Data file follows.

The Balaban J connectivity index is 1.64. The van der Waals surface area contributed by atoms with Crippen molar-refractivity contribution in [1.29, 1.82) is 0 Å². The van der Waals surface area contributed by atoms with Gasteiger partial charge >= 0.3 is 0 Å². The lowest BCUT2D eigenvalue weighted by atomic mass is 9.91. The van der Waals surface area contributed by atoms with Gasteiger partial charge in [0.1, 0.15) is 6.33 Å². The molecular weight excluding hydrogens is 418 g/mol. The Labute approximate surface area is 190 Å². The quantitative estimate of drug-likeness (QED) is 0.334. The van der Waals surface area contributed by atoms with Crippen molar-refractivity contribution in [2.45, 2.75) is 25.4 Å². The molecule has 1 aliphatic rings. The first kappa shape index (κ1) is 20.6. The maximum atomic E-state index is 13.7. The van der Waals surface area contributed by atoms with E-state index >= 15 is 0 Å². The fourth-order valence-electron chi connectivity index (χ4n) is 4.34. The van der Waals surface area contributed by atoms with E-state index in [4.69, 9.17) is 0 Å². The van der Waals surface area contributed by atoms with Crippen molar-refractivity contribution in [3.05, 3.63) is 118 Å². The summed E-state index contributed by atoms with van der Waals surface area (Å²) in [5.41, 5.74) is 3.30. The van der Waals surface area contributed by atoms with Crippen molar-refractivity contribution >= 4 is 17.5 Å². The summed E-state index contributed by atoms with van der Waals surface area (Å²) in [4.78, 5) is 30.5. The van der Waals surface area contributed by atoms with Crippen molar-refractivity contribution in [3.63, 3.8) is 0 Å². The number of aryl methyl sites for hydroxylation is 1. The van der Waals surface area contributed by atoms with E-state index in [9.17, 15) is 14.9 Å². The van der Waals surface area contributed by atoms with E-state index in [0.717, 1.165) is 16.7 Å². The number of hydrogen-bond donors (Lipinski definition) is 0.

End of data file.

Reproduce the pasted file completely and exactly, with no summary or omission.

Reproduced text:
The Balaban J connectivity index is 1.64. The van der Waals surface area contributed by atoms with Crippen molar-refractivity contribution in [1.29, 1.82) is 0 Å². The van der Waals surface area contributed by atoms with Gasteiger partial charge >= 0.3 is 0 Å². The lowest BCUT2D eigenvalue weighted by atomic mass is 9.91. The van der Waals surface area contributed by atoms with Gasteiger partial charge in [0.1, 0.15) is 6.33 Å². The molecular weight excluding hydrogens is 418 g/mol. The Labute approximate surface area is 190 Å². The quantitative estimate of drug-likeness (QED) is 0.334. The van der Waals surface area contributed by atoms with Crippen molar-refractivity contribution in [2.45, 2.75) is 25.4 Å². The molecule has 1 aliphatic rings. The first kappa shape index (κ1) is 20.6. The maximum atomic E-state index is 13.7. The van der Waals surface area contributed by atoms with E-state index >= 15 is 0 Å². The fourth-order valence-electron chi connectivity index (χ4n) is 4.34. The van der Waals surface area contributed by atoms with E-state index in [4.69, 9.17) is 0 Å². The van der Waals surface area contributed by atoms with Crippen molar-refractivity contribution in [3.05, 3.63) is 118 Å². The summed E-state index contributed by atoms with van der Waals surface area (Å²) in [5.41, 5.74) is 3.30. The van der Waals surface area contributed by atoms with Crippen molar-refractivity contribution >= 4 is 17.5 Å². The summed E-state index contributed by atoms with van der Waals surface area (Å²) in [4.78, 5) is 30.5. The van der Waals surface area contributed by atoms with Crippen molar-refractivity contribution in [3.63, 3.8) is 0 Å². The number of aryl methyl sites for hydroxylation is 1. The van der Waals surface area contributed by atoms with E-state index in [9.17, 15) is 14.9 Å². The van der Waals surface area contributed by atoms with E-state index in [0.717, 1.165) is 16.7 Å². The number of hydrogen-bond donors (Lipinski definition) is 0.